Australia Zoo – family friendly tried and tested

Travelling with children can often mean doing something that is not really up your alley. But sometimes that is a positive thing – and you end up enjoying the experience much more than you expected.

During our recent Sunshine Coast holiday, hubby mentioned we should take the kids to Australia Zoo. I was a bit hesitant. We had been there in late 2004 when Mr 12 was just a toddler. At the time, the iconic wilderness warrior was still alive and to this day, I can still remember Steve Irwin riding past us on his motorbike with a young Bindi, waving as they passed. Would it be the same without him?

Australia Zoo without the Crocodile Hunter - would it be the same?
Australia Zoo without the Crocodile Hunter – would it be the same?

The answer – yes. And our visit to Australia Zoo became a highlight of our family’s Sunshine Coast holiday.

Australia Zoo has continued to thrive since the untimely death of Irwin in September 2006, but his presence remains strong. In fact, at times, I found myself swallowing down a lump in my throat, especially when we were lucky enough to see the Irwin family in action. But more on that later.

We visited Australia Zoo on a busy September school holiday day – another great thing about this place, is that it never felt crowded.

Our visit started with the keeper talk at the otters. I was reminded how happy the keepers seem here. Unlike some staff you can encounter at tourist attractions, they don’t come across as jaded. Obviously, our presenter had told the story about how Steve got these cheeky creatures thousands of times, but he still sparkled and laughed as re-counted it once again.

Just lazing and hanging around at Australia Zoo.
Just lazing and hanging around at Australia Zoo.
Cheeky lizards kept my family entertained.
Cheeky lizards kept my family entertained.

Continuing on, we saw the crocodiles that look so docile lying behind there fences (although one of them sitting on a nest glared across the cage, making my hairs stand on end). We saw koalas sleeping as they digested their gum leaves and my children were enthralled by the cheeky little lizards running around the park.

With the 11am Wildlife Warriors presentation coming up quickly, we made our way to the Crocoseum. Grabbing a coffee, we found ourselves a seat (this place is huge, but it is worthwhile getting in a little early to grab a preferred seat, as there is only one show a day).

Being the school holidays, we also had an extra treat – a singing and dancing performance by Bindi and the Jungle Girls, which was particularly popular with the younger members of the audience.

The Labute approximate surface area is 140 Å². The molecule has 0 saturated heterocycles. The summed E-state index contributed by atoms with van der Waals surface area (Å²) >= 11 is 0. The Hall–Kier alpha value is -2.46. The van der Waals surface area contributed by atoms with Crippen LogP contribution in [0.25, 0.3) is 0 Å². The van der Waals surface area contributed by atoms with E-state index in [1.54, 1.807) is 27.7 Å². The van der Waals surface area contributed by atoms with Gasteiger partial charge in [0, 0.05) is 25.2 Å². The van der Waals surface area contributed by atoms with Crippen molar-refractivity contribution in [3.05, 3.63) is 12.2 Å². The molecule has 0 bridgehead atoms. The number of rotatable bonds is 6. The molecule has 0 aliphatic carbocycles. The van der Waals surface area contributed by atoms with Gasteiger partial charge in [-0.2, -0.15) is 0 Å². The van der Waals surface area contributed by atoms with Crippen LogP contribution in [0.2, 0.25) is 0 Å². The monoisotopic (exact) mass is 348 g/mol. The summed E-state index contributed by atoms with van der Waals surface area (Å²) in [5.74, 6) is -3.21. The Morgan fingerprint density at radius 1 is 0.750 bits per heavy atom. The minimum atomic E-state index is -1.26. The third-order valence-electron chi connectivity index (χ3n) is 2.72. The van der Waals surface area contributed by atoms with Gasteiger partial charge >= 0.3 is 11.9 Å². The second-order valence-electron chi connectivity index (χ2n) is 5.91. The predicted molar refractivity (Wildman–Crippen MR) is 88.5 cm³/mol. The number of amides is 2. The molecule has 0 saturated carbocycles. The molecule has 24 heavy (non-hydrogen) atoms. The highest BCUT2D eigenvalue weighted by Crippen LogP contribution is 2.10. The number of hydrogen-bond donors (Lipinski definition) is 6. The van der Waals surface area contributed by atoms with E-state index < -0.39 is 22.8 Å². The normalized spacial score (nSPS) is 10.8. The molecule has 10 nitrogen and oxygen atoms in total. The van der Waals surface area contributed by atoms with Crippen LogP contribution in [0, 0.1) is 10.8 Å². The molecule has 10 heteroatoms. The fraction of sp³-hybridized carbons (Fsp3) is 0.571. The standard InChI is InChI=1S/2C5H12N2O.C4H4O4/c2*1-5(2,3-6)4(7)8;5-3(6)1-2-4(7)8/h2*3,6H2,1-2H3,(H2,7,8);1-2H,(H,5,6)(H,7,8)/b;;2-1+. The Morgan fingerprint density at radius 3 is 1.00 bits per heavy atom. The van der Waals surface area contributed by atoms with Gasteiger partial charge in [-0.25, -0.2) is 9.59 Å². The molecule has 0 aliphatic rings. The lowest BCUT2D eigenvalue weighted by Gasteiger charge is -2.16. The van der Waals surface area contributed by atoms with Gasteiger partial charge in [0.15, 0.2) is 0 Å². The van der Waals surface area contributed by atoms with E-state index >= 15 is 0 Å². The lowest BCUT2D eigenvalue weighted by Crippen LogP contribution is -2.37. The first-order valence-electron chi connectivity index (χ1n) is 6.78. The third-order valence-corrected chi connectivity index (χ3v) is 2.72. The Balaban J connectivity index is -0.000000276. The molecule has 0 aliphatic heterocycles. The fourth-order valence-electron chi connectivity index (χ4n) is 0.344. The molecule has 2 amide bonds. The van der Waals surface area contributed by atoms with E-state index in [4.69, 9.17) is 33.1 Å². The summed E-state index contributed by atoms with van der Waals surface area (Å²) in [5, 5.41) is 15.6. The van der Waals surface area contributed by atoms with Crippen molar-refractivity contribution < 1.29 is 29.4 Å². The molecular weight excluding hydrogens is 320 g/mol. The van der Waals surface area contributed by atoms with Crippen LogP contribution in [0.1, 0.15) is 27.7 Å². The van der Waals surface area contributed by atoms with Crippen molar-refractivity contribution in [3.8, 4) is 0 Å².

Bindi and the Jungle Girls in action.
Bindi and the Jungle Girls in action.

And  her last song, a tribute to her Dad, was actually really touching. Let me just say I was glad I was wearing my sunglasses as I was reminded that no matter what he did for animal conservation, Steve Irwin as first and foremost and husband and a Dad.

It was here that I also had a near-encounter – not with an animal, but a superstar. We were seated quite close to a VIP area, in which Terri Irwin was playing host to a group of people. I obviously did not look hard enough, as I later learned that Justin Timberlake was the VIP visitor that day.

Later Terri joined Bindi and Bob on the ground for the main crocodile show. It was educational, but also a lot of fun. The easy relationship between the family and the head crocodile keeper was evident, with the banter quite funny at times.

The Irwin family and keepers keep a close eye on the crocodile during the live show.
The Irwin family and keepers keep a close eye on the crocodile during the live show.

Other highlights of our visit included the Tiger talk and the bird show (which precedes the crocodile show in the Crocoseum). International visitors in particular would love the hands on experiences available, where you can get close up to the Australian wildlife, including koalas and kangaroos.

Not all the performers stuck to the script during the bird show. This gorgeous parrot wanted to stay and watch.
Not all the performers stuck to the script during the bird show. This gorgeous red tailed cockatoo wanted to stay and watch.

Our visit to Australia Zoo for a family of 4 cost $172 (a family ticket for 5 costs $189), plus we also paid an extra $8 to allow us to visit the animal hospital.

There is no doubt that there is a real sense of enjoyment and fun that comes through at Australia Zoo – but still entwined with important conservation messages that Steve and his father before him worked so hard to get us to understand.

The show goes on.

Learn more about Australia Zoo, including the latest attraction, Bindi’s Island. You can also pre-book an animal encounter or your children into the keeper for a day program (extra costs apply).

See Family Friendly Accommodation for information on where to stay on the Sunshine Coast.

More information on other things to do on the Sunshine Coast with your family


Author: Amanda

Holidays with kids is a changing feast. With more than 12 years now under my belt, I am passing on what I have learned to help other parents plan their family holidays to make them as stress-free as possible.

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